by Mary Hrovat
Most of the atoms in your body are hydrogen atoms. Because hydrogen atoms are so light, however, by mass you are mostly oxygen (60% to 65%). The amount of oxygen in your body varies because most of it is in the form of water (98.3% of your molecules are water molecules), and in the human body, water is always coming or going. You are wet star stuff.
Carbon is the second most abundant element in your body by mass (about 18%). We refer to all life on Earth as carbon-based because all of our biologically important molecules (carbohydrates, proteins, lipids, and nucleotides) contain carbon.
Carbon, oxygen, and hydrogen are three of the four most abundant elements in the visible universe. In fact, six of the elements essential for human life are among the ten most cosmologically abundant elements. It’s important to remember, though, that hydrogen and helium, the most common elements cosmologically, account for more than 99% of the universe we see. All the rest is almost not there. The third most abundant element cosmologically, oxygen, accounts for 0.1%. Our bodies reflect the relative abundances of elements in the universe, to some extent, and on Earth. At the same time, planets and all the life on them are astonishingly rare in the context of all there is.
Hydrogen was made in the Big Bang and is by far the most abundant element. Most other elements are produced in stars. The life story of a star is all about maintaining (or failing to maintain) a balance between gravity’s inward pull and the outward push of energy produced by fusion. Stars begin by fusing hydrogen into helium; later in their lives, as the hydrogen is consumed, the density, and thus the pressure and temperature, inside the star increase, and other fusion processes begin that produce carbon, nitrogen, and oxygen. At later stages, increasingly heavy elements are created. Much of the material making up most stars is eventually released and goes on to form other stars and their planets. And that’s where we come from.
Twenty-three elements are thought to be essential to human life. Six of them make up almost 99% of the human body: oxygen, carbon, hydrogen, nitrogen, calcium, and phosphorus. Another five—potassium, sulfur, sodium, chlorine, and magnesium—account for another 0.85%. Twelve trace elements make up the rest.
Oxygen makes up 21% of Earth’s atmosphere and roughly 47% of the crust, where it’s present in water in the soil and oxides of silica, aluminum, and other elements. In fact, oxygen is the most abundant element by mass on Earth. It reacts easily with other elements to form various compounds by oxidation. Fire is a very rapid form of oxidation, and the rusting of metals is a very slow form, in which iron turns to iron oxide. Oxidation in the body can be thought of as a slow fire, controlled by enzymes, that produces energy and heat. Oxidation could be described as the fire in which we burn (with apologies to Delmore Schwartz, who is not wrong when he says that time is the fire in which we burn). It’s a renewable fire, proceeding in countless cycles as long as we continue to eat and breathe, but there’s some evidence that decades of oxidation can take a toll on our health.
Nitrogen is an important component of amino acids and proteins, as well as the heme in hemoglobin, which transports oxygen in the bloodstream. The word amino is derived indirectly from the name of the Egyptian god Ammon. Ammonia (NH3) was given its name because it was obtained from sal ammoniac (salts of Ammon, or ammonium chloride), which in antiquity was obtained from a region of present-day Libya near a temple of Ammon. (Or so the story goes. Actually Pliny the Elder gave the name hammoniacum to a substance produced in that region, but it probably wasn’t actually ammonium sulfide. Nevertheless, the name stuck.) Although the atmosphere is 78% nitrogen, we can’t use the nitrogen we inhale for our biological processes. Instead, we rely on plants to “fix” nitrogen in a biologically available form.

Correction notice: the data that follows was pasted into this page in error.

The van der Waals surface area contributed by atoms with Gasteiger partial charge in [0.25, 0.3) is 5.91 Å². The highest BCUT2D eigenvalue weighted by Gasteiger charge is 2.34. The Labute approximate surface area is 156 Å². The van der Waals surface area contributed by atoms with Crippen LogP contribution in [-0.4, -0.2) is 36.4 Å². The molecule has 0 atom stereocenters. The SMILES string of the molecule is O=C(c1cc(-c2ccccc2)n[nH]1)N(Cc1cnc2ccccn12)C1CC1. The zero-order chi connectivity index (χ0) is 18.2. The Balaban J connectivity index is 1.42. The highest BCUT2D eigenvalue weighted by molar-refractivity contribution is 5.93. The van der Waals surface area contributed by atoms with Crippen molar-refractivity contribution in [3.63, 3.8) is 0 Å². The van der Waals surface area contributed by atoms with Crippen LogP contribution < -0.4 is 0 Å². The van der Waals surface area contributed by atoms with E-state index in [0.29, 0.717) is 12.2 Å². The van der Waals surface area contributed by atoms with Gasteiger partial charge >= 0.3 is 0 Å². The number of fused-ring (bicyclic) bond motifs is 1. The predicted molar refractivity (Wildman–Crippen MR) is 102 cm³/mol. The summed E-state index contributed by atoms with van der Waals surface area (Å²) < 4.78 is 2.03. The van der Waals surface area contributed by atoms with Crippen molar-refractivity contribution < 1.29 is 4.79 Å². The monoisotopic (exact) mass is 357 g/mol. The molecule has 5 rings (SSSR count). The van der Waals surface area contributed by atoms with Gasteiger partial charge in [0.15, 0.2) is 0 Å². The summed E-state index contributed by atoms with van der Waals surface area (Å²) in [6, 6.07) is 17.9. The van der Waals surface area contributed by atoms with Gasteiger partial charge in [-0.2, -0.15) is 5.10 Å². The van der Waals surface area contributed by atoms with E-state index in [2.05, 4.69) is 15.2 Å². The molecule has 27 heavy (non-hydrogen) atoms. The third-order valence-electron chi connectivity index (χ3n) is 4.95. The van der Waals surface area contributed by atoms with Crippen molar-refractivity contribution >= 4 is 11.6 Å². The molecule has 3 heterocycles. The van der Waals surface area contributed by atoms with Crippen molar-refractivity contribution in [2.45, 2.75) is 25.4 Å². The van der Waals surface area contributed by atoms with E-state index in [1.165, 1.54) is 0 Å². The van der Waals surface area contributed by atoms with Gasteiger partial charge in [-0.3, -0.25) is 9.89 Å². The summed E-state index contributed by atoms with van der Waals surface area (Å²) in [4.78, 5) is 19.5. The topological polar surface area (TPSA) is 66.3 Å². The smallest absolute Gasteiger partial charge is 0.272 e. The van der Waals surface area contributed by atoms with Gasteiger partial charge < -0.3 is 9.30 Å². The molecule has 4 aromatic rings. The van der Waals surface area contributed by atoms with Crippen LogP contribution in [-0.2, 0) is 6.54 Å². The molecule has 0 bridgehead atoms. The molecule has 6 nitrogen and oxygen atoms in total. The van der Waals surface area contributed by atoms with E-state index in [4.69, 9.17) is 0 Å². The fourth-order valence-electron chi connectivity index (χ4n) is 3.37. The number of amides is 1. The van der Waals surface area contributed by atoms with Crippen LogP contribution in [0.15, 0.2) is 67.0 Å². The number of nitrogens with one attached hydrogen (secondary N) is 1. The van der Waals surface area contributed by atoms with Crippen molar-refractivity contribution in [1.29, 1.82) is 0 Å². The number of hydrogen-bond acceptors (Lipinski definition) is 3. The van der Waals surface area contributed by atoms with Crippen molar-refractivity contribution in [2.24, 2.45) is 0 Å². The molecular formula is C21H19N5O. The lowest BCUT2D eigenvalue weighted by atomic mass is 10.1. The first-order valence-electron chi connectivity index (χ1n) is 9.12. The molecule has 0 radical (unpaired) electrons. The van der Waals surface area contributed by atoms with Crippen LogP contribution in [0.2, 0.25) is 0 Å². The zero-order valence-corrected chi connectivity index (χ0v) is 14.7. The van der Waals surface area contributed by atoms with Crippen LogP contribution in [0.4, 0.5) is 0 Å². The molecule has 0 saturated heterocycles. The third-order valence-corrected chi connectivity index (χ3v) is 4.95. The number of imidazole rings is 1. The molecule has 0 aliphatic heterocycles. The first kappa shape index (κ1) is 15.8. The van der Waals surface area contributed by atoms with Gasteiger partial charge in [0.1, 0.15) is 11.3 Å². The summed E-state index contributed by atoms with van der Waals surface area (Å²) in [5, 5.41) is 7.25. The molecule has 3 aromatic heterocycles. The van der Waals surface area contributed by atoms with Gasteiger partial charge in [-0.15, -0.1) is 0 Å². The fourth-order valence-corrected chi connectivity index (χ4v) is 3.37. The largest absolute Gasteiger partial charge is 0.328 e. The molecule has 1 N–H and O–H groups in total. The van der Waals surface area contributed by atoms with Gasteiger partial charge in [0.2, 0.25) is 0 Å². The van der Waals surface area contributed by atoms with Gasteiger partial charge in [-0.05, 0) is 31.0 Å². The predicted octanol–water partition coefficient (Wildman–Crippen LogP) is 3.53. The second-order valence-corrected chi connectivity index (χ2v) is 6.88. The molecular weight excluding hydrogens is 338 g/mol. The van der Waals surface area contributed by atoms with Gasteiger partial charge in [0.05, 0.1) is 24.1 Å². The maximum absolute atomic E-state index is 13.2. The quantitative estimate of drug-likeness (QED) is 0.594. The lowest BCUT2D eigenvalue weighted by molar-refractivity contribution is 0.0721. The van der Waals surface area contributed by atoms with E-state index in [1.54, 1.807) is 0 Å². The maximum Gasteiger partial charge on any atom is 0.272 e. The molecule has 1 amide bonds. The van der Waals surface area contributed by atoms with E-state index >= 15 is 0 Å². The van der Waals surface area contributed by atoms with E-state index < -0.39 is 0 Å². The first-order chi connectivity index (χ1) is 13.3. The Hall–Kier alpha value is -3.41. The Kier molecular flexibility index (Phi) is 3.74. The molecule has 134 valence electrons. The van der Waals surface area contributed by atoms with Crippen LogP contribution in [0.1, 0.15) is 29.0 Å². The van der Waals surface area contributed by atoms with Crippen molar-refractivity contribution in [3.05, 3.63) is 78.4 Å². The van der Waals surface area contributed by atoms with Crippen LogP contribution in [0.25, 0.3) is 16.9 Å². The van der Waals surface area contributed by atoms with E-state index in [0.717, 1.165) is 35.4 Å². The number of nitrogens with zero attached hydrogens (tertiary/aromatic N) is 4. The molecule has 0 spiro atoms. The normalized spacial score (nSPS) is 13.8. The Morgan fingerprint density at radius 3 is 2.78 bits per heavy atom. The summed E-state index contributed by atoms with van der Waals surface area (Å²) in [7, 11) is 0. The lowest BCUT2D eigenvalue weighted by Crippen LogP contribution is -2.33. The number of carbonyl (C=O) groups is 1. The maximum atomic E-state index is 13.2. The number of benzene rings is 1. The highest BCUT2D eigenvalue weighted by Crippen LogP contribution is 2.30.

Humans knew about sulfur long before they knew that it was biologically important. Its common name in English was brimstone, and it was associated with hot springs and volcanoes. Bacteria in some hot springs digest sulfides in the water and excrete hydrogen sulfide, which has a distinctive smell (we smell it in rotten eggs, and other sulfur compounds give skunk spray and garlic their distinct aromas). Like those bacteria, you may also emit hydrogen sulfide from time to time if your food ferments a bit in your gut.
Like carbon, sulfur has a structure that’s suitable for forming long chains and rings. It’s a component of the amino acid cysteine, where it forms bonds that link peptide chains, in particular those in keratin, the main protein making up your hair and nails (as well as horns, feathers, hooves, and claws, and the scales of reptiles). Sulfur is also present in the essential amino acid methionine, which is missing from many plant-based protein sources, and in two B vitamins—thiamine and biotin.
You’re also somewhat salty star stuff. As a percentage of your mass, your sodium and potassium contents are relatively small. However, these essential elements are responsible for some of your most interesting and essential chemistry. They’re electrolytes, which means that they become ions in solution. The electric charges they carry are crucial to the small differences in electrical potential between the inside and outside of cells that drive nerve impulses and muscular contractions.